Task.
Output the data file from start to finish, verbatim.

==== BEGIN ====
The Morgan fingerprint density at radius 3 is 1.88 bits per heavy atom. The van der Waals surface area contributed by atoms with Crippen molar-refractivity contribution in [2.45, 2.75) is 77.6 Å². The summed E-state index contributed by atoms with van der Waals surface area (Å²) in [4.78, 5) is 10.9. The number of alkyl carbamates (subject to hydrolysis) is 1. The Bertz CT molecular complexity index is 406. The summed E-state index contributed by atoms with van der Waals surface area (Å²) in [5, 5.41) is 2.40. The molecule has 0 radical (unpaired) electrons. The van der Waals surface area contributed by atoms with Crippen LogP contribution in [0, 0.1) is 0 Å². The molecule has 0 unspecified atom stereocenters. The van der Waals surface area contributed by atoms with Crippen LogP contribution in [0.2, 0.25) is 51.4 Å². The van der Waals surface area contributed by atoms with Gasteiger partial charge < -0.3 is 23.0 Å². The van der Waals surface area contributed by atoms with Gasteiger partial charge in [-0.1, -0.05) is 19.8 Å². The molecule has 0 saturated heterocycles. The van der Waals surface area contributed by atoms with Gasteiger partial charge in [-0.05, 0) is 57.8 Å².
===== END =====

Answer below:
The Morgan fingerprint density at radius 3 is 1.88 bits per heavy atom. The van der Waals surface area contributed by atoms with Crippen molar-refractivity contribution in [2.45, 2.75) is 77.6 Å². The summed E-state index contributed by atoms with van der Waals surface area (Å²) in [4.78, 5) is 10.9. The number of alkyl carbamates (subject to hydrolysis) is 1. The Bertz CT molecular complexity index is 406. The summed E-state index contributed by atoms with van der Waals surface area (Å²) in [5, 5.41) is 2.40. The molecule has 0 radical (unpaired) electrons. The van der Waals surface area contributed by atoms with Crippen LogP contribution in [0, 0.1) is 0 Å². The molecule has 0 unspecified atom stereocenters. The van der Waals surface area contributed by atoms with Crippen LogP contribution in [0.2, 0.25) is 51.4 Å². The van der Waals surface area contributed by atoms with Gasteiger partial charge < -0.3 is 23.0 Å². The van der Waals surface area contributed by atoms with Gasteiger partial charge in [-0.1, -0.05) is 19.8 Å². The molecule has 0 saturated heterocycles. The van der Waals surface area contributed by atoms with Gasteiger partial charge in [-0.05, 0) is 57.8 Å².